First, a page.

The AMI QT Devotionals from June 11 to 17 are provided by Pastor Yohan Lee of Remnant Church, New York City. Yohan graduated from University of Pennsylvania and Cairn University, where he studied theology. He is married to Mandie, and they have four adorable children
Devotional Thoughts for Today
“The Truth Hurts”
Because the Lord revealed their plot to me, I knew it, for at that time he showed me what they were doing. 19 I had been like a gentle lamb led to the slaughter; I did not realize that they had plotted against me, saying, “Let us destroy the tree and its fruit; let us cut him off from the land of the living, that his name be remembered no more.” 20 But you, Lord Almighty, who judge righteously and test the heart and mind, let me see your vengeance on them, for to you I have committed my cause.
When it comes to evangelism, there tends to be two approaches. One is the direct method, where you just ask anyone, “Do you know Jesus?” In its most extreme form, you’ll see street preachers telling passersby that they are doomed to an eternity of torture in hell. Perhaps in reaction to the aggression and negative perception of the stereotypical street preacher, the other method of “friendship evangelism” has gotten more and more popular and is how most Christians choose to “evangelize” today. Perhaps you’re familiar with this method; you basically try your best to be the most loving, most patient, most honest person on the planet (i.e. you try to be like Jesus), then you wait and pray for that eventual day when your friend will ask you why you’re so “different” from everybody else. Of course, your answer will be “Jesus,” which will open the door to a wonderful conversation about faith and the Gospel.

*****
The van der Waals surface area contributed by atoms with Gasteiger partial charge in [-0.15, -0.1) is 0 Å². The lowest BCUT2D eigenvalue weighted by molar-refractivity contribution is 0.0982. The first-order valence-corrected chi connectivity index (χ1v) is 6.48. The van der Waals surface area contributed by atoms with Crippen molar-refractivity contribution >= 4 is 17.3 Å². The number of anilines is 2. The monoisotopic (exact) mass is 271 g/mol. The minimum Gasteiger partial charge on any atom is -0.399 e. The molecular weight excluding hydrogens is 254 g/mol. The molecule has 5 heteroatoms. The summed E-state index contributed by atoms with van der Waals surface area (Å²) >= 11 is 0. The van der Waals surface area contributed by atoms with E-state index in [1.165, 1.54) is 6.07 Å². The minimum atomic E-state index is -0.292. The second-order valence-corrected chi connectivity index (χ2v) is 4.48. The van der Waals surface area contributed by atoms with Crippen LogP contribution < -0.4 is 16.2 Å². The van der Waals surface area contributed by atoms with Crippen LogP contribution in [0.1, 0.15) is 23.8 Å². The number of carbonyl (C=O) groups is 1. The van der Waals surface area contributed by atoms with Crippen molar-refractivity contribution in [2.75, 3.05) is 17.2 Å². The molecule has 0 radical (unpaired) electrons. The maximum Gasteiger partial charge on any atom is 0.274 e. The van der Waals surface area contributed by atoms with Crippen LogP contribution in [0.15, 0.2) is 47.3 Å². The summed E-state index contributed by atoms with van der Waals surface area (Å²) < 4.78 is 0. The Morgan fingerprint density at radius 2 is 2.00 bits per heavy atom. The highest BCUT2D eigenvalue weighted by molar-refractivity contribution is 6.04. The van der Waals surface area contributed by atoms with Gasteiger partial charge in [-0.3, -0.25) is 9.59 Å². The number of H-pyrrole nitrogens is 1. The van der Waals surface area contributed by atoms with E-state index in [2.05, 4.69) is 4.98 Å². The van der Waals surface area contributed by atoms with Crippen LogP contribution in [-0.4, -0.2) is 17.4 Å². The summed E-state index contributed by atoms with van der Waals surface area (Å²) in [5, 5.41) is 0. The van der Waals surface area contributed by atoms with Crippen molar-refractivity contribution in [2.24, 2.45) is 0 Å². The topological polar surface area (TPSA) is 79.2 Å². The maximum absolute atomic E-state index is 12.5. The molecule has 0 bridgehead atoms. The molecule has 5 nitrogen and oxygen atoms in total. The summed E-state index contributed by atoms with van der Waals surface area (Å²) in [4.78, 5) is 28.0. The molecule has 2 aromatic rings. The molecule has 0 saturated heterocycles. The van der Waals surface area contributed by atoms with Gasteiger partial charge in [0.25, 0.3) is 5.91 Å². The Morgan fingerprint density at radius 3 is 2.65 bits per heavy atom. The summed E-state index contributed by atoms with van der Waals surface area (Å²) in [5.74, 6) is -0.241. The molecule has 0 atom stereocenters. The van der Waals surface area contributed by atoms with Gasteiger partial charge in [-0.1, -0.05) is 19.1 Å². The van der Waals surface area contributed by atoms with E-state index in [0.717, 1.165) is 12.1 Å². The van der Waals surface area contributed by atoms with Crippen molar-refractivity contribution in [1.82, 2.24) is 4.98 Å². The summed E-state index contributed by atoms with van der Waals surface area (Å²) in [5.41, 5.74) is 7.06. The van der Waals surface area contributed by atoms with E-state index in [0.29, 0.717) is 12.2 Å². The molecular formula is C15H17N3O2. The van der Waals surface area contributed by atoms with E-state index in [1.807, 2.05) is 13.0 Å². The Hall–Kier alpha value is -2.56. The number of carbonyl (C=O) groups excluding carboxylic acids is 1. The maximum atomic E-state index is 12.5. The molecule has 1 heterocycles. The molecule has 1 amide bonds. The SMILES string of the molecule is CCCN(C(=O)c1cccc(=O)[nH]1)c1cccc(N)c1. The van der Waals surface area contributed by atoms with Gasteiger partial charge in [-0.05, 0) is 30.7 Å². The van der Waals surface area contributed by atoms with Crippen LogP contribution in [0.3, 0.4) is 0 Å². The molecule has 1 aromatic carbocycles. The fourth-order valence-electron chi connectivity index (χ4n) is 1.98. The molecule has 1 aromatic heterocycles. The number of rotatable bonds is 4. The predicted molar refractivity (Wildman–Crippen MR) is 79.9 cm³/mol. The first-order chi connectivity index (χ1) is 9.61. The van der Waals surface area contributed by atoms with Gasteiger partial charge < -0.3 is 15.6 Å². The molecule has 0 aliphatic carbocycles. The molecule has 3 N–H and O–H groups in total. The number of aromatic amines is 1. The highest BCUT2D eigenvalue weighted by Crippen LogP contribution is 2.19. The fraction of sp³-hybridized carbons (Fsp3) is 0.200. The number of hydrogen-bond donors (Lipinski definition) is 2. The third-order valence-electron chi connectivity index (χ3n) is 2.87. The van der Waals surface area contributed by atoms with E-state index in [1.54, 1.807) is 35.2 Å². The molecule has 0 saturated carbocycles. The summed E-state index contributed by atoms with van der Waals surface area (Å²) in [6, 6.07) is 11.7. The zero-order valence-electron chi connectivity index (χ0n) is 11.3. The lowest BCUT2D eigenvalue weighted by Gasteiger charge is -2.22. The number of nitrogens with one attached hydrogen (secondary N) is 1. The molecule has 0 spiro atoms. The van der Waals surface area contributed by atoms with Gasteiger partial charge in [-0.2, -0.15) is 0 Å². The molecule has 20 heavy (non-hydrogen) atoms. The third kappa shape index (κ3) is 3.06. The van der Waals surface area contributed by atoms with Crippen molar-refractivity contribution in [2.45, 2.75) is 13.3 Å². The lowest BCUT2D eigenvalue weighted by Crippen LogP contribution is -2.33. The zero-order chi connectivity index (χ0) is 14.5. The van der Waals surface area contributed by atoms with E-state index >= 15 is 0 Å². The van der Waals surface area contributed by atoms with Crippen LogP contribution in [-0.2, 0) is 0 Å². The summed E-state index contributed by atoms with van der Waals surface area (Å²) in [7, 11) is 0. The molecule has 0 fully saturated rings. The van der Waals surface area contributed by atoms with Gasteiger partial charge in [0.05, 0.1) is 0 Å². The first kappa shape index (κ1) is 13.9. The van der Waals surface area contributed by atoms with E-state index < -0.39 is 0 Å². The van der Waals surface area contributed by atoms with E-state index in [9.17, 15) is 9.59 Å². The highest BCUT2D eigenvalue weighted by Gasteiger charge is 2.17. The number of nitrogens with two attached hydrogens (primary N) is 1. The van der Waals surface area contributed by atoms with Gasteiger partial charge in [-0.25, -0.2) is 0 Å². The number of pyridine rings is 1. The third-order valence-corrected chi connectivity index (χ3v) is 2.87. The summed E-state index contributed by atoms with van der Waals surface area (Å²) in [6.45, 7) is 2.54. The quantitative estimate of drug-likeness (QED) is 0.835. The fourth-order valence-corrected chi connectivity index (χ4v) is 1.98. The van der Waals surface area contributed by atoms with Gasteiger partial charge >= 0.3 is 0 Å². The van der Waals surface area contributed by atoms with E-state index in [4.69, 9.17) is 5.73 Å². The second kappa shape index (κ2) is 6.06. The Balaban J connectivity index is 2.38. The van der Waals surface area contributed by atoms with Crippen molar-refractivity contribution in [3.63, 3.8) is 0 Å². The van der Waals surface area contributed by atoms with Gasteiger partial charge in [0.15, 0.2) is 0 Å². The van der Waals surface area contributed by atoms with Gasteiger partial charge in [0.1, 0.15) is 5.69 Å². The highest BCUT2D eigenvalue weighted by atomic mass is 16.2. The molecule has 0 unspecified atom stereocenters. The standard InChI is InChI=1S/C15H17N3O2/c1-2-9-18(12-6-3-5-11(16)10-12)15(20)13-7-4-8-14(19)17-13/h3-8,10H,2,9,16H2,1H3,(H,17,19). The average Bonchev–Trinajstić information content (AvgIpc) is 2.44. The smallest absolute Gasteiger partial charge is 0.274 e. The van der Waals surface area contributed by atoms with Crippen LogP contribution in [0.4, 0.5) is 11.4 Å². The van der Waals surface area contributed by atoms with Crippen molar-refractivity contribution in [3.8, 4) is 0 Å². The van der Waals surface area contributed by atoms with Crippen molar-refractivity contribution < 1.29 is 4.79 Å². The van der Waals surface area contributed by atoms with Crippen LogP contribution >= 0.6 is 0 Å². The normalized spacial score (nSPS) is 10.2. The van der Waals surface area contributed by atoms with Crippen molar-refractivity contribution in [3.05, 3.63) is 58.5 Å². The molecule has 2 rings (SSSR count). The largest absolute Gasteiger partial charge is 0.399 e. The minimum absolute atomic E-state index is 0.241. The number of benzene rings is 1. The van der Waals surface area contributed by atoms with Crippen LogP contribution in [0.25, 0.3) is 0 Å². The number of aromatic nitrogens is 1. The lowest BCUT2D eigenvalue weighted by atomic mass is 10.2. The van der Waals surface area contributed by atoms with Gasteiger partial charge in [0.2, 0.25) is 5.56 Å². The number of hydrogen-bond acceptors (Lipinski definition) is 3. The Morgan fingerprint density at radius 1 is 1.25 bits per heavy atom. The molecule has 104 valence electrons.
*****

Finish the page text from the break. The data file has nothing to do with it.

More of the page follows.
In theory, friendship evangelism sounds great, but in reality, it has many flaws. First, no one can sustain prolonged Christlikeness (that’s why we need a savior). Second, most people are so cynical, they don’t admire that guy who is always joyful and caring; they hate him more because he’s so annoying. But most importantly, if we’re honest, the real reason most of us “practice” friendship evangelism is that we’re a little scared of what happens when we represent Christ. We’re afraid to be labeled a close-minded “Jesus Freak”, and we’re afraid that our words will be misinterpreted as judgmental and eventually break the relationships we worked so hard to build. This a legitimate concern and an oftentimes sad outcome when sharing Christ.
If you’ve been struggling with how to share Christ with people you love, please understand that you are not alone in your struggles. The Bible and church history is full of men and women who have loved deeply, spoken truthfully, and been hated venomously. In today’s passage we see that Jeremiah was one such person. God gave him a message, albeit not a message that was easy to hear, and he delivered it. The people hated him for it and even plotted to kill him. The truth of the matter is that we as believers must understand the Gospel will not be “good news” to the majority, but we must continue to share the truth because it is the only hope people have. So this morning, if you’ve been struggling with how to share Christ, let me encourage you, it’s always going to be a struggle. Perhaps, it might not go well, but understand also that God sees, and your words do have the potential to be life-giving.